Surprising yourself, yields many of the same gifts as being surprised by someone else. It can leave you awed. It can shatter the complacency that settles over you when you assume you know what you can and can’t do. It can leave you awash in joy and pride. It can leave you wondering what else is possible. In other words, it leaves you with clear eyes and an open heart as you consider your own potential.
Surprises like these also leave us open to the surprises hiding in the moments of our days – especially if we keep an eye out for them. As Henri Nouwen writes,
Each day holds a surprise. But only if we can expect it, can we see, hear or feel it when it comes to us. Let’s not be afraid to receive each day’s surprise, whether it comes to us as sorrow or as joy. It will open a new place in our hearts, a place where we can welcome new friends and celebrate more fully our shared humanity.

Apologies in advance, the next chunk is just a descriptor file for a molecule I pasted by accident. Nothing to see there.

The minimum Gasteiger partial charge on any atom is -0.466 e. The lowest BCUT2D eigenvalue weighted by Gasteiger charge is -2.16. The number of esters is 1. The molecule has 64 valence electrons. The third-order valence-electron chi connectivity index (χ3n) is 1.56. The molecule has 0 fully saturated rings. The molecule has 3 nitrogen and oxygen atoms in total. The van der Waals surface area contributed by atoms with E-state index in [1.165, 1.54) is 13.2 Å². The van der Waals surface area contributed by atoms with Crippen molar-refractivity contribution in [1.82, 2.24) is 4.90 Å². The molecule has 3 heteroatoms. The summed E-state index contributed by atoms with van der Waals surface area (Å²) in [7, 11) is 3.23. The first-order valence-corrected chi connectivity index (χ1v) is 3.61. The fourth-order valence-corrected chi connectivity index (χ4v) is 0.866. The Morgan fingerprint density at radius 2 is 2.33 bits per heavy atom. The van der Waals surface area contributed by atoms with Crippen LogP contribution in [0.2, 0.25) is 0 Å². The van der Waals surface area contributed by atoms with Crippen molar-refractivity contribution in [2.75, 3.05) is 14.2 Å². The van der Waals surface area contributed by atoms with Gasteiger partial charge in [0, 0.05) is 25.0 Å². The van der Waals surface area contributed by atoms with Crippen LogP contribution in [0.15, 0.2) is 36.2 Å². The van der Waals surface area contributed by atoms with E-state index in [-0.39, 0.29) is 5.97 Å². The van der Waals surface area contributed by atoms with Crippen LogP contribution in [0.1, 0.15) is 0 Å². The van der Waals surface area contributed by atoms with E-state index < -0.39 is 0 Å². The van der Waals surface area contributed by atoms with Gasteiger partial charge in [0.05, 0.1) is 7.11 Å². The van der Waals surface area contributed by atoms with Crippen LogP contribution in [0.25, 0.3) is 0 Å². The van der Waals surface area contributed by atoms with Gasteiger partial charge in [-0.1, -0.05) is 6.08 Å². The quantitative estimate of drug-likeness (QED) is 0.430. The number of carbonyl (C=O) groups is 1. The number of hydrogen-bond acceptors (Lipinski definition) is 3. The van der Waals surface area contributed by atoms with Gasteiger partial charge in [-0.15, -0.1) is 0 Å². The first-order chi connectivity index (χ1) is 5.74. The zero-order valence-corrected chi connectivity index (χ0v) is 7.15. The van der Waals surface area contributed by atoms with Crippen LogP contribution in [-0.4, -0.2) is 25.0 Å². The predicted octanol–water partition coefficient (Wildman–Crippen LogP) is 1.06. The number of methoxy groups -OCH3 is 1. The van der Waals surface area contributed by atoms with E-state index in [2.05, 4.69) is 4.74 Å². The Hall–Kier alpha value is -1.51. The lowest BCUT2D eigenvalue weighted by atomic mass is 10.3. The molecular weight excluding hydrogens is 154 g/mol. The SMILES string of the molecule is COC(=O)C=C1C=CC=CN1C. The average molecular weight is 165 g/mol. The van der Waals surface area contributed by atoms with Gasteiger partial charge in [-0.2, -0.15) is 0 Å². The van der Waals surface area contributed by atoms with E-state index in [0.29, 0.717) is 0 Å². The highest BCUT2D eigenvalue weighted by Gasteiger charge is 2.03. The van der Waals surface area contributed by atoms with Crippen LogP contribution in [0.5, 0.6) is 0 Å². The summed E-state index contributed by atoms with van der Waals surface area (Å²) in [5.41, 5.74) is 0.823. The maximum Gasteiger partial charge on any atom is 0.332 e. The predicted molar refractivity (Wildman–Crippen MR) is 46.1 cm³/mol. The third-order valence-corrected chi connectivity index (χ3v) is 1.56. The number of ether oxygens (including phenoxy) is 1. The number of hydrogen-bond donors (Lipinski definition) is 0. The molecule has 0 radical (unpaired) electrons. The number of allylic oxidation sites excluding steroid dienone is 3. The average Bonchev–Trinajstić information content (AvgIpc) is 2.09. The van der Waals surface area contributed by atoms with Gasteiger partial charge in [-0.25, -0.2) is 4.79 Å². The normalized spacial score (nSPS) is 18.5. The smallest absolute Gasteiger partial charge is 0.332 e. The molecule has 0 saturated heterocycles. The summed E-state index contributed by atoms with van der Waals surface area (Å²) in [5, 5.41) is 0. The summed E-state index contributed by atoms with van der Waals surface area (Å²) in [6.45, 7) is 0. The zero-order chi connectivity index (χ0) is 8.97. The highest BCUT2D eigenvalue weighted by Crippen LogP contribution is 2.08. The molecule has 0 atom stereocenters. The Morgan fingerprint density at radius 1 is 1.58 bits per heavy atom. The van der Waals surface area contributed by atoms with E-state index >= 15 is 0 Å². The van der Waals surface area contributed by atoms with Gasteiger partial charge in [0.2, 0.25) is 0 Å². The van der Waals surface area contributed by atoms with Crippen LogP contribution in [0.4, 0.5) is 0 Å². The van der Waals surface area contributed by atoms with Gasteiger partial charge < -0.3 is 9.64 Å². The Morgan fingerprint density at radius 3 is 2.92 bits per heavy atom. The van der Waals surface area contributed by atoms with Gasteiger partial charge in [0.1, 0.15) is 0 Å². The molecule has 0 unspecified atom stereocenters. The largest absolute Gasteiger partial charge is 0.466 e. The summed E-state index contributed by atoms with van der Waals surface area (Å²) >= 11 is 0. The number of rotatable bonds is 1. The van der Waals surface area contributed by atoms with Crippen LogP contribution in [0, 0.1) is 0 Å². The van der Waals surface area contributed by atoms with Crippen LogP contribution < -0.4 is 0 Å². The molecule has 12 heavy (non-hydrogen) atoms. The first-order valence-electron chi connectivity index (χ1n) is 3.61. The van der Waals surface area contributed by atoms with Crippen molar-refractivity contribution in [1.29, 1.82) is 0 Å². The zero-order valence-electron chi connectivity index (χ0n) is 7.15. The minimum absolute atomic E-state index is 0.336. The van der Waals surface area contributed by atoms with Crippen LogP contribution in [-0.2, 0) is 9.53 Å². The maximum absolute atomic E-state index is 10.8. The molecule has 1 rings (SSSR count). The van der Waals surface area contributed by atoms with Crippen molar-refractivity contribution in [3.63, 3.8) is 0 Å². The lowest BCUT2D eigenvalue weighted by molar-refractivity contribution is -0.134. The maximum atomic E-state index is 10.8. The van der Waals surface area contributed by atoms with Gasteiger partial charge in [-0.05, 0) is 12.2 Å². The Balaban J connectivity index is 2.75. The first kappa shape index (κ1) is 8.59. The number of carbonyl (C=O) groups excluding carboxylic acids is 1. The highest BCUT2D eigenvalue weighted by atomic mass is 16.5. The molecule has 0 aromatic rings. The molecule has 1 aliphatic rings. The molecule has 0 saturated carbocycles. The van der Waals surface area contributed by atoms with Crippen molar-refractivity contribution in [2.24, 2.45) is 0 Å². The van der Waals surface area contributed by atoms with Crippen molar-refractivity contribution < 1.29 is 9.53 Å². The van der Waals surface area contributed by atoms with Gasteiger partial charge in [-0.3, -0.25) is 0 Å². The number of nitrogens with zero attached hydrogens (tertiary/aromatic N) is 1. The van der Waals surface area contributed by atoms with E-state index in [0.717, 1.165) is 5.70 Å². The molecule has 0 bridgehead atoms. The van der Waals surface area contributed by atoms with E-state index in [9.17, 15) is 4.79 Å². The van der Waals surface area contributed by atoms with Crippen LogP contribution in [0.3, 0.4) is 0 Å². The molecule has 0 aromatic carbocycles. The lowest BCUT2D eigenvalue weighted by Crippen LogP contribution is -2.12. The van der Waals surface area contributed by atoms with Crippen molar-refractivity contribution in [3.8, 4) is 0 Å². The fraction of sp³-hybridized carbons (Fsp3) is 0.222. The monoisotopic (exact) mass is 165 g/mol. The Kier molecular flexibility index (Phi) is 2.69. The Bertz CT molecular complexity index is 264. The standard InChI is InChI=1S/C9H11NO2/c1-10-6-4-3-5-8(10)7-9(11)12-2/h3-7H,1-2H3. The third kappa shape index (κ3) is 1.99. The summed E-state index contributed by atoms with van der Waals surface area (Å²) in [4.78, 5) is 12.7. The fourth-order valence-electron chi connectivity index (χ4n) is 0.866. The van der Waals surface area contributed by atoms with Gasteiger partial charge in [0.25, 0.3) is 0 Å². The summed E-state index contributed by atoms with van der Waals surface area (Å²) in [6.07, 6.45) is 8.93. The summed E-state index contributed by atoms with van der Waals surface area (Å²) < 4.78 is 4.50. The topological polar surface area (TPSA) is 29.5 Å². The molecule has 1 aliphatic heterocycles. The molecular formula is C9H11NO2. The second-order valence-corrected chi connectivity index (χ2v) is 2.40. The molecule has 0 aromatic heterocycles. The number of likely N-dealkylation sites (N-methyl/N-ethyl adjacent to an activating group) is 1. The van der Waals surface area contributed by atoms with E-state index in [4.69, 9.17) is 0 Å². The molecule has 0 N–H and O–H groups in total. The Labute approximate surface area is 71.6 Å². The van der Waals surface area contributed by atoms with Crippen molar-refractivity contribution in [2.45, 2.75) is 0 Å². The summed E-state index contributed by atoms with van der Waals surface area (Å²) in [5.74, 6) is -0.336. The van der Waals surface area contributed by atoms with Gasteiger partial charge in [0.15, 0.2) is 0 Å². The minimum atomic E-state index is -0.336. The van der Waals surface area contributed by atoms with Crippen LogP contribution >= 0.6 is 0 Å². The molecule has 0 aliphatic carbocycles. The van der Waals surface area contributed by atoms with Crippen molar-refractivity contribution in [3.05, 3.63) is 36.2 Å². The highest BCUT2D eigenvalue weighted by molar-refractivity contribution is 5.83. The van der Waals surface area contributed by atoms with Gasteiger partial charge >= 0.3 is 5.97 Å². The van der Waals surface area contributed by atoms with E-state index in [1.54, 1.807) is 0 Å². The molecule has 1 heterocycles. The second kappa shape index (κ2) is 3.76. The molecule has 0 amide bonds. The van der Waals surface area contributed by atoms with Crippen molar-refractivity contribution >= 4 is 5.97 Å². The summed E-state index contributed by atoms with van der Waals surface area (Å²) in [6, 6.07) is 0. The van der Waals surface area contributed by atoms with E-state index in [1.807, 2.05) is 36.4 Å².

A spring snow storm. A quiet evening of togetherness in the living room after a bicker-filled family dinner. A card in the mailbox. Crocuses peeking up in the yard after a suddenly warm day. Surprises like these are easy to receive. But they also leave us more open to and accepting of sad or troubling news. Less than hoped for lab results. A bad grade. The loss of a job. Tough surprises like this can be tinged with hope and optimism when we’ve embraced the possibility and potential of the always surprising nature of life.
Go ahead, let the people in your life surprise you – in fact, expect them to surprise you. Then go a little further and surprise yourself. Perhaps the biggest surprise will be that you will fall in love with surprises.